This appears not to be an uncommon problem. I had a local sailmaker sew a new sail for my Johanna, back in 2002. He screwed up completely and had to do it all over again. It surprises me that the Tuchwerkstatt makes such errors, though, since Sebastian has made so many junk sails. Could the job have been left to an apprentice without sufficient supervision?

    Anyway, this is why I encourage people to make their own sails, and that is why I still ‘sell’ the simple barrel cut method: This method lowers the step from the armchair to the sewing machine.

     I claim that anyone who has never ‘set foot in’ a sewing machine can gain the needed skills in two days, with a bit help. During those two days one learns to adjust the thread tension, how to start and stop (!), and by making a couple of sail bags or shopping bags, one soon learns to make the seams straight enough. I know about no other (legal) homework, which pays back better than making my own sails.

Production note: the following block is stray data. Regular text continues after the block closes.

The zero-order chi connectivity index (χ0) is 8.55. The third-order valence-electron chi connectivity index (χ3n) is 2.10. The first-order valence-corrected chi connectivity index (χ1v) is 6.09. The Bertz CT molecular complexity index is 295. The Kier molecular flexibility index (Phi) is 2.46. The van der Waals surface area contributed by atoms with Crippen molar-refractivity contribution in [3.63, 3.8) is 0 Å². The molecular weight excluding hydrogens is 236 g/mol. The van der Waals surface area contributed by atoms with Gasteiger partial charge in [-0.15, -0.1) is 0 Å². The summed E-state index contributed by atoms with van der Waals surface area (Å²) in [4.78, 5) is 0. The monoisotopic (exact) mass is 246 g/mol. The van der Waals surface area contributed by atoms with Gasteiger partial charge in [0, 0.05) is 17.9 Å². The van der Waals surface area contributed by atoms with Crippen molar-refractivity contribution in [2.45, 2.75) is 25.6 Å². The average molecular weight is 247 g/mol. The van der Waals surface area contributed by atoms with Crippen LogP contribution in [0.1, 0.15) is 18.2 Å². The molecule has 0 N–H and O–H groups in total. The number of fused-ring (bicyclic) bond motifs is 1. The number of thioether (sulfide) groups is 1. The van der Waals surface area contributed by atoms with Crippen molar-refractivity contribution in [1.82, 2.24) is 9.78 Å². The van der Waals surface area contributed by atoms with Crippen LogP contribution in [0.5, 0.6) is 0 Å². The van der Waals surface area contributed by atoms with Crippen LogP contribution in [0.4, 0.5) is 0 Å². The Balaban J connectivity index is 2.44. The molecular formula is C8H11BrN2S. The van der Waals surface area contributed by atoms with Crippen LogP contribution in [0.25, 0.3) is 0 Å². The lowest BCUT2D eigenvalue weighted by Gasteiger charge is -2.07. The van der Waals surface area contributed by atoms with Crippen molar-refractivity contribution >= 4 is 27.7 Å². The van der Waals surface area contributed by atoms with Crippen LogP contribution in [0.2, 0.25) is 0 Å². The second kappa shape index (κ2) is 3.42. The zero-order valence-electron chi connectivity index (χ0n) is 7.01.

The sail can probably still be used (good that you made the mast a little taller), but you should have a serious talk with Sebastian. He cannot be proud of that job.


    Last modified: 18 May 2018 19:49 | Anonymous member (Administrator)
  • 13 May 2018 20:55
    Reply # 6152860 on 6141347


    You were not wrong. The luff of the first two panels is ca. 28 cm. See picture of the two from head of sail to center batten 6

    Luff Panel 3 measures to 63 cm

    The other 4 panels 112 cm 

    According to you drawings the numbers should be 14, 56 and 107 cm. 

    Quite a difference. There is not much drift left between halliard blocks with the slingpoint already moved to dead center of the yard.  The boom just 50 cm over the fore deck at the mast position... LAP is a generous 890 cm.


    Last modified: 13 May 2018 20:59 | Anonymous member
<< First  < Prev   1   2   3   Next >  Last >> 
       " ...there is nothing - absolutely nothing - half so much worth doing as simply messing about in junk-rigged boats" 
                                                               - the Chinese Water Rat

                                                              Site contents © the Junk Rig Association and/or individual authors

Powered by Wild Apricot Membership Software